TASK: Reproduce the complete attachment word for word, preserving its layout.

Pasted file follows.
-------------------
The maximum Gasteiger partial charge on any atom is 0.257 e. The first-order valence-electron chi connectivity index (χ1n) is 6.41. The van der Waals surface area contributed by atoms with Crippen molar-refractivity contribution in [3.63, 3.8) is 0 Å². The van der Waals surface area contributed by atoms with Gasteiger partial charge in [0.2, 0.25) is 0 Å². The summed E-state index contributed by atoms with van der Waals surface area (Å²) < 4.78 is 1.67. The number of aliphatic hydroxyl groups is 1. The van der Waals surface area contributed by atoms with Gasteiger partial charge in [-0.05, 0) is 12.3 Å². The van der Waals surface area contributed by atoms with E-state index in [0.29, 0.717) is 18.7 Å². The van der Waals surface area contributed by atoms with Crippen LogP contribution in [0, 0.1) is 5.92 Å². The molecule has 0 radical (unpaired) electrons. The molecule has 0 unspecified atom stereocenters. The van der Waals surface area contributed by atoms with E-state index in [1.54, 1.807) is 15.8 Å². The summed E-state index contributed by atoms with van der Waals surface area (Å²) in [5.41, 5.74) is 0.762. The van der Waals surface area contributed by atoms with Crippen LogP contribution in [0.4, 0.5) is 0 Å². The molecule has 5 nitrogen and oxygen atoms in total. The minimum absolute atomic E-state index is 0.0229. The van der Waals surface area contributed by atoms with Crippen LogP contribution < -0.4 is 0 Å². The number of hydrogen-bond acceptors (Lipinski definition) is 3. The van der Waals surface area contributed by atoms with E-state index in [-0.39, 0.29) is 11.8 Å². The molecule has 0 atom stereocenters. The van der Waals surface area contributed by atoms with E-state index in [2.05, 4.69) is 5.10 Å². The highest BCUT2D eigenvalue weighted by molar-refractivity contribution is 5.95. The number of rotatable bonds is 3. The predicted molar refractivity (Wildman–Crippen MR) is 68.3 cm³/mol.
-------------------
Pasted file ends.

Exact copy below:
The maximum Gasteiger partial charge on any atom is 0.257 e. The first-order valence-electron chi connectivity index (χ1n) is 6.41. The van der Waals surface area contributed by atoms with Crippen molar-refractivity contribution in [3.63, 3.8) is 0 Å². The van der Waals surface area contributed by atoms with Gasteiger partial charge in [0.2, 0.25) is 0 Å². The summed E-state index contributed by atoms with van der Waals surface area (Å²) < 4.78 is 1.67. The number of aliphatic hydroxyl groups is 1. The van der Waals surface area contributed by atoms with Gasteiger partial charge in [-0.05, 0) is 12.3 Å². The van der Waals surface area contributed by atoms with E-state index in [0.29, 0.717) is 18.7 Å². The van der Waals surface area contributed by atoms with Crippen LogP contribution in [0, 0.1) is 5.92 Å². The molecule has 0 radical (unpaired) electrons. The molecule has 0 unspecified atom stereocenters. The van der Waals surface area contributed by atoms with E-state index in [1.54, 1.807) is 15.8 Å². The summed E-state index contributed by atoms with van der Waals surface area (Å²) in [5.41, 5.74) is 0.762. The van der Waals surface area contributed by atoms with Crippen LogP contribution in [0.4, 0.5) is 0 Å². The molecule has 5 nitrogen and oxygen atoms in total. The minimum absolute atomic E-state index is 0.0229. The van der Waals surface area contributed by atoms with Crippen LogP contribution < -0.4 is 0 Å². The number of hydrogen-bond acceptors (Lipinski definition) is 3. The van der Waals surface area contributed by atoms with E-state index in [-0.39, 0.29) is 11.8 Å². The molecule has 0 atom stereocenters. The van der Waals surface area contributed by atoms with E-state index in [2.05, 4.69) is 5.10 Å². The highest BCUT2D eigenvalue weighted by molar-refractivity contribution is 5.95. The number of rotatable bonds is 3. The predicted molar refractivity (Wildman–Crippen MR) is 68.3 cm³/mol.